“Justice League” Review ✦✧✧✧✧

17 November, 2017

Director: Zack Snyder
Screenwriters: Chris Terrio, Joss Whedon
Director of Photography: Fabian Wagner
Ben AffleckGal GadotJason Momoa

Synopsis: Following the death of Superman and the creation of the Justice League, Batman, Wonder Woman, Aquaman, Cyborg, and The Flash join forces in a battle against hellish tyrant Steppenwolf who seeks to combine his godly strength with a destructive and potentially world-altering source of power.

Justice League Review:

A film where no one is given their time to shine but everyone is offered their moment to fail, “Justice League” sees a project deeply affected by past criticism, a mad scramble from studio bosses which offers no safety to its airbrushed stars in a production still stitched and bleeding from botched surgery which unveils like a $300 million exercise in shooting oneself in the foot. Smiling, waving, and praying no one will notice before the money rolls in, the movie ploughs forth with a stiff upper lip, or in Cavill’s case an uncomfortably redrawn one that looks faker than Jar Jar Binks’ backside, reminding us that “Batman v Superman” really wasn’t a disaster after all as “Justice League” meticulously out-bombs every criticism aimed at the movies that came before it.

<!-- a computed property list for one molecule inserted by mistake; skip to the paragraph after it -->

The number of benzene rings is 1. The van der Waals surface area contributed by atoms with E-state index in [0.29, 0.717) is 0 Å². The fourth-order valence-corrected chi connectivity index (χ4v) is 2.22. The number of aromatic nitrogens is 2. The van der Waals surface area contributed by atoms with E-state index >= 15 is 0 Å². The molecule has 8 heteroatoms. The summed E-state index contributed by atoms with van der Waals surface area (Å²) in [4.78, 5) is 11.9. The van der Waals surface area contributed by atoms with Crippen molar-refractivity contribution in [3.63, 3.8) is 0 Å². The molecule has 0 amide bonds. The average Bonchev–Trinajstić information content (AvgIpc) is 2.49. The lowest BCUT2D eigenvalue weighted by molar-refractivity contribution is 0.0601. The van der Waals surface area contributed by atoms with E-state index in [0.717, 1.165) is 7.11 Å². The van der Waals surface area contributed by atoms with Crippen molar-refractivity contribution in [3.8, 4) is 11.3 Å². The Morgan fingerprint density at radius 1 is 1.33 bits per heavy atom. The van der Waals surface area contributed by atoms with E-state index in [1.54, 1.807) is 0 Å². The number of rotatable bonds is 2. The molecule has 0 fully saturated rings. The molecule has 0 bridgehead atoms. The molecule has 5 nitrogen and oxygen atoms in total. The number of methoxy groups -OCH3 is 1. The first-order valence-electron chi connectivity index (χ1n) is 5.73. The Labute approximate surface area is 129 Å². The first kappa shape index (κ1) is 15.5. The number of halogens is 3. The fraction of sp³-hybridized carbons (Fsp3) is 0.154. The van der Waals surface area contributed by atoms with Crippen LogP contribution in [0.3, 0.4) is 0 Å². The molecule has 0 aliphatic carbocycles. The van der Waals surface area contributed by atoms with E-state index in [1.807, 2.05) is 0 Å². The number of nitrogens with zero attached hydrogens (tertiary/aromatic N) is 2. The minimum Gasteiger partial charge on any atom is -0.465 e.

Delivering a script that’s 99.9% exposition in a universe as unstable as the world it inhabits, “Justice League” captures a fading and fatigued franchise, giving us nothing but jumbled moments in a film with more patchwork than an old sock and almost no sense of direction. Embarrassed by its past failings and unable to grasp the vital nature of consistency, the movie sees a horrifying cut and paste job from a studio in crisis, changing its original recipe to please an underwhelmed fan-base yet ultimately creating more problems out of the need for reshoots and screenplay alterations; a decision later worsened by Zack Snyder’s bereavement and post-production absence.

Tonally inconsistent as part of a larger series and pained by the loss of its chief visionary, “Justice League” lacks the saint-like imagery that prevented “Batman v Superman” from choking on its own drivel, proving to be a real dud on both an intellectual and visual level as a suspiciously clipped run-time reveals nothing but shoddy universe-building and an all-too familiar good vs. evil subplot. Stylistically flat and laughable in its convenient resurrection of a fallen soldier, “Justice League” finds itself wedged somewhere between the Marvel universe and the depths of Hell; a terrible place to be for a franchise that’s already the butt of the joke in every context.


Review Date
Justice League